Marius Bereton

Marius Bereton is a distinguished scholar, educator, and curator known for his extensive academic qualifications spanning Natural Science, European Studies, German language, and music. He holds a Ph.D. in European Studies from The University of Wales, Cardiff, and serves as an Außerplanmäßige Professur (Adjunct Professor) at Universität Duisburg-Essen and an Honorary Professor at the Australian National University. Bereton directs the Critical Thinking Program at the Academy in Exile, curates exhibitions, and has a significant publication record. He has delivered keynotes and lectures worldwide, participated in media interviews, and organized conferences. Beyond academia, he actively engages in community service, volunteering with the Red Cross and participating in the Civil March for Aleppo, reflecting his commitment to making a positive impact on society.

Ogan Mete Yet Arzlanovich

I was born and raised in Istanbul. I’m from North Macedonia and Belgium. I’m 22 and Jewish. I study Photography at Mimar Sinan Fine Arts Universty. I’m interested in multidisiplinary arts. Mostly experimental videos and print making that i create. I started to take photos when i was child. Cause it always helped me to define myself without any identity words. In my works i try to explain human rights, human body politics, identities and animal rights as a vegan artist. I’m working as tattoo artist and piercer in Istanbul.

Tomek Kitlinski and Pawel Leszkowicz

are partners in life and in artistic, academic, and activist projects as scholars, artivists and curators. They have participated in Poland’s first lesbian and gay visibility campaign “Let Them See Us” (SOLLEN SIE UNS DOCH SEHEN) and have written together a book Love and Democracy: Reflections on the Queer Question in Poland. Pawel Leszkowicz is an art and cultural historian, lecturer, and art curator who has authored an international queer exhibition Ars Homo Erotica at Warsaw’s National Museum. He specializes in contemporary art-visual culture and sexuality-LGBTQ+ studies. Pawel Leszkowicz as a curator and researcher was a Senior Fulbright Scholar at ONE National Gay & Lesbian Archives, USC in Los Angeles. He conducted research at the New School for Social Research and the Courtauld Institute of Art, University of London, and served as a Marie Curie Fellow at the Centre for the Study of Sexual Dissidence and Cultural Change at the University of Sussex. Leszkowicz has curated exhibitions Love and Democracy (2005 and 2006), Vogue (2009), Ars Homo Erotica (2010), Love is Love: Art as LGBTQ Activism from Britain to Belarus (2011) as well as co- curated with Tomek Kitlinski two shows War and Peace (2015) with a strong feminist and gay component and a public art festival Hospitality: Open City for Centre for Intercultural Creative Initiatives “Crossroads”, Lublin, Poland 2019. Leszkowicz and Kitlinski have co-curated queer symposia and exhibitions Healing War through Art (2014) and Civil Partnerships: Queer & Feminist Art & Activism (2012) at the University of Brighton. Leszkowicz’s books include Helen Chadwick: The Iconography of Subjectivity (2001), Love and Democracy: Reflections on the Queer Question in Poland (with Kitlinski, 2005), Art Pride: Gay Art from Poland (2010), and The Naked Man: The Male Nude in post-1945 Polish Art (2012). Tomek Kitlinski is an author, artivist,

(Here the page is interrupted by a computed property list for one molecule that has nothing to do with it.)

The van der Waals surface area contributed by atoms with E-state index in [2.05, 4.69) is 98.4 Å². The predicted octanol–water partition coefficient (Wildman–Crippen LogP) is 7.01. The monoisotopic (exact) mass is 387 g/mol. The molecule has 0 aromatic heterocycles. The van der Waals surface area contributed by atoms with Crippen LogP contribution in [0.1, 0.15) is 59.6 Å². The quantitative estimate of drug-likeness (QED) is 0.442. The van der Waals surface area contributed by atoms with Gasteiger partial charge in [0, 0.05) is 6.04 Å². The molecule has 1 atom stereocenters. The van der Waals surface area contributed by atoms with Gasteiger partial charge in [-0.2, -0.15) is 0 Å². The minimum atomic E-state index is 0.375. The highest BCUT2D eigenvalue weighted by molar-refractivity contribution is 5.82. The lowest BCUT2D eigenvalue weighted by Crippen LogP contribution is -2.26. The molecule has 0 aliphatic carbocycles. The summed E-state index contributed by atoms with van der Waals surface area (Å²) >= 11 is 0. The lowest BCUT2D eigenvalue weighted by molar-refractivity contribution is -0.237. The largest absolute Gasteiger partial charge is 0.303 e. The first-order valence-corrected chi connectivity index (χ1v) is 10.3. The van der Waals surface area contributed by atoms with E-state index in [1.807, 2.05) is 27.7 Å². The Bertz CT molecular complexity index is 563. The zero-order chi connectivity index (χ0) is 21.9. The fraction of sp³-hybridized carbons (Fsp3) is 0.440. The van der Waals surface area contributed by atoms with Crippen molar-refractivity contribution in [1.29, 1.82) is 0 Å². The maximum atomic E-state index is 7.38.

performance artist, and academic who has conducted research under Hélène Cixous, Julia Kristeva, and

Poland’s pioneering scholar of Jewish, gender, and queer studies Maria Janion. Tomek has initiated pro- refugee, antifascist, feminist, and LGBTQ petitions and actions. As a student, he was involved in Poland’s oppositionist alternative theater movement; later he’s been active in performance art and independent film: Kitlinski has collaborated with such filmmakers as Helen Whitney, Daniel Foerste, and Piotr Brozek. He was a Fulbright scholar at the Transregional Center for Democratic Studies, New School for Social Research in New York and a Marie Curie fellow at the University of Brighton. His texts have been published in Art in America, The Advocate, Dos Jidysze Wort, Feminoteka, Index on Censorship, Osteuropa, and by New York University Press, Routledge, Université Paris VIII, Klincksieck, Harwood Academic Publishers, and Palgrave Macmillan; he has been cited in The New York Times. Kitlinski has given presentations at the Sorbonne, Charles University, Humboldt University, Kyiv’s Mohyla Academy, Tektura alternative collective, the world’s first LGBT synagogue Beth Chayim Chadashim in Los Angeles, and in a debate with Timothy Garton Ash at London’s Goethe Institut. Kitlinski and Leszkowicz co-directed a feminist, Jewish, LGBTQ+ 2011 Transeuropa Festival in Lublin, to which he invited refugees. Kitlinski served on the faculty and in a labor union at Maria Curie- Sklodowska University in Lublin; he led the 2009 protest against the layoffs of auxiliary personnel. Alongside other activists for Jewish life in Lublin, he was targeted by a neo-Nazi hate campaign and a far right politicians, reported by Amnesty International.
Since 2010 Kitlinski and Leszkowicz have been creating together sound and book installations related to the glocal state of LGBTQ+ rights and cultures.



Apr 4, 2025
May 5, 2025
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Zemin Berlin
+49 176 34686568
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Zemin Berlin
Urbanstraße 3, 10961
Berlin, 10961 Germany
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+49 176 34686568
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We are an innovative gallery, which focuses on the principles of equality and accessibility


Urbanstraße 3, 10961 Berlin, Germany